Andy Hall in jail in Thailand during his long court case.
Andy Hall’s conviction in Thailand a blow to free speech & workers’ rights
On Monday 20 September, British-born migrant and labour rights activist Andy Hall was found guilty on charges of criminal defamation by a court in Bangkok, Thailand, and sentenced to a three year suspended jail sentence and a fine of just over £3,000 (but there are further charges to come which amount to millions.) His crime was revealing the abuse of migrant workers’ rights at a pineapple canning plant, but there is much more at stake than one case. Already, another abusive employer in Thailand is planning similar legal action.
What Andy and his colleagues in the migrant Burmese community and the Thai trade union movement have been doing is exposing how Thailand’s worst employers behave, and persuading western companies and progressive Thai employers to demand better. Because of that he has become a target for bad employers and the government who want to deter him – and more importantly others like him and the migrants and workers themselves – from making their complaints.
That’s why the tripartite Ethical Trading Initiative expressed serious concerns about the verdict. ETI’s Nick Kightley wrote that:
“Andy Hall has played – and continues to play – a key role in exposing issues around injustice and abuse of migrant workers. As well as potentially criminalising the research function, it could encourage a closing of corporate doors when wer are just beginning to see movement from progressive managers in local Thai companies.”
This week Andy will be in Strasbourg at the European Parliament, where a motion has been proposed deploring the judicial harassment and appalling labour conditions in the fruit-packing industry. Socialist & Democrat MEPs like Labour’s Glenis Willmott, who happens to be the MEP for Andy’s family, and Green MEPs in Finland where the organisation that commissioned Andy to help them expose bad employment practices is based, will be tabling the motion and promoting Andy’s case. Finnwatch’s Executive Director Sonja Vartiala said:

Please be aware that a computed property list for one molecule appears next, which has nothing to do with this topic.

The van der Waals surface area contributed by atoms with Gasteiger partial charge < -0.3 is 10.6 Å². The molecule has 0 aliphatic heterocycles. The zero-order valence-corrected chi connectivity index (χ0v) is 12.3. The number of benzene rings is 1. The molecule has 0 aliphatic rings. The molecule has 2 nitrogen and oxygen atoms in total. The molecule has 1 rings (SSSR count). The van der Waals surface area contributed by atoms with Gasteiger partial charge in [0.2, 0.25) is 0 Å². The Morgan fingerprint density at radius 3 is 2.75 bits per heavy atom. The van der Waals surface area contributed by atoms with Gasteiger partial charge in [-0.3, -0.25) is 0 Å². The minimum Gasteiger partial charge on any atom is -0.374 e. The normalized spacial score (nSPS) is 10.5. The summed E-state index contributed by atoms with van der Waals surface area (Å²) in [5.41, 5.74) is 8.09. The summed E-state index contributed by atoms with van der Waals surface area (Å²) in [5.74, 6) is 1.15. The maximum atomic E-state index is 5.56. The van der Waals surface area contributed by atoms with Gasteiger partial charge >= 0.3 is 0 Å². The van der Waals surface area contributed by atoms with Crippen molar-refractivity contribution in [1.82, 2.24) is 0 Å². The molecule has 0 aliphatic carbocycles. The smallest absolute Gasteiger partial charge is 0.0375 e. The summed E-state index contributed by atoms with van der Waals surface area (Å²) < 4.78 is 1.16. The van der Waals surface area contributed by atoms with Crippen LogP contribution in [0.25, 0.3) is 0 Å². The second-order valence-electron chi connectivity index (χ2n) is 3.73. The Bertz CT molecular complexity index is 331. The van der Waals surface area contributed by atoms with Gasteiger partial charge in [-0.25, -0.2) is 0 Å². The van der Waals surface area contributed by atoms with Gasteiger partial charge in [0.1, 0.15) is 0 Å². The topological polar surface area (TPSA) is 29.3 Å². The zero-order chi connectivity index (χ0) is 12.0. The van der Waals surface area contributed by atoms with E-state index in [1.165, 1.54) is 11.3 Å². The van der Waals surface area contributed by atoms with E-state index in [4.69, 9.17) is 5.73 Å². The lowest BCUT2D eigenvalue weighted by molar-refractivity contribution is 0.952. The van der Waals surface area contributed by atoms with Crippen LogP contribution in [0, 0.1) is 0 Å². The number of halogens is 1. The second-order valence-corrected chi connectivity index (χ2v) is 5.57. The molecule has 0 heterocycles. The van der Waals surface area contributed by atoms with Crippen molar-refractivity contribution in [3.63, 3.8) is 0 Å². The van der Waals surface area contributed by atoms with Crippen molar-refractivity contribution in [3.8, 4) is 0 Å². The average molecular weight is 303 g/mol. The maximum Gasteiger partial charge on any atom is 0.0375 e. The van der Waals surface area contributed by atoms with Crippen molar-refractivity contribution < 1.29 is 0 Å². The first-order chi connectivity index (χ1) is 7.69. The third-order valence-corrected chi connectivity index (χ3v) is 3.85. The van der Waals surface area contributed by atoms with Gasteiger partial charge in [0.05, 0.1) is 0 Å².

“This is a sad day for freedom of expression in Thailand. We fear that many other human rights defenders and victims of company abuse will be scared to silence by this ruling.”
The Thai elite who are trying to silence Andy Hall need to be persuaded to accept that exposing bad practices will not destroy Thailand’s access to global markets but is on the contrary a necessary part of engaging in the global trading system.
The European Union’s external action service in Thailand needs to put diplomatic pressure on the Thai government, and explore the use of its trade agreement with Thailand – the UK government could also do a lot more to press the Thai government too. And companies sourcing from Thailand need to use their direct contacts with Thai employers to persuade them that this case is doing enormous harm to Thailand’s reputation in the global trading system.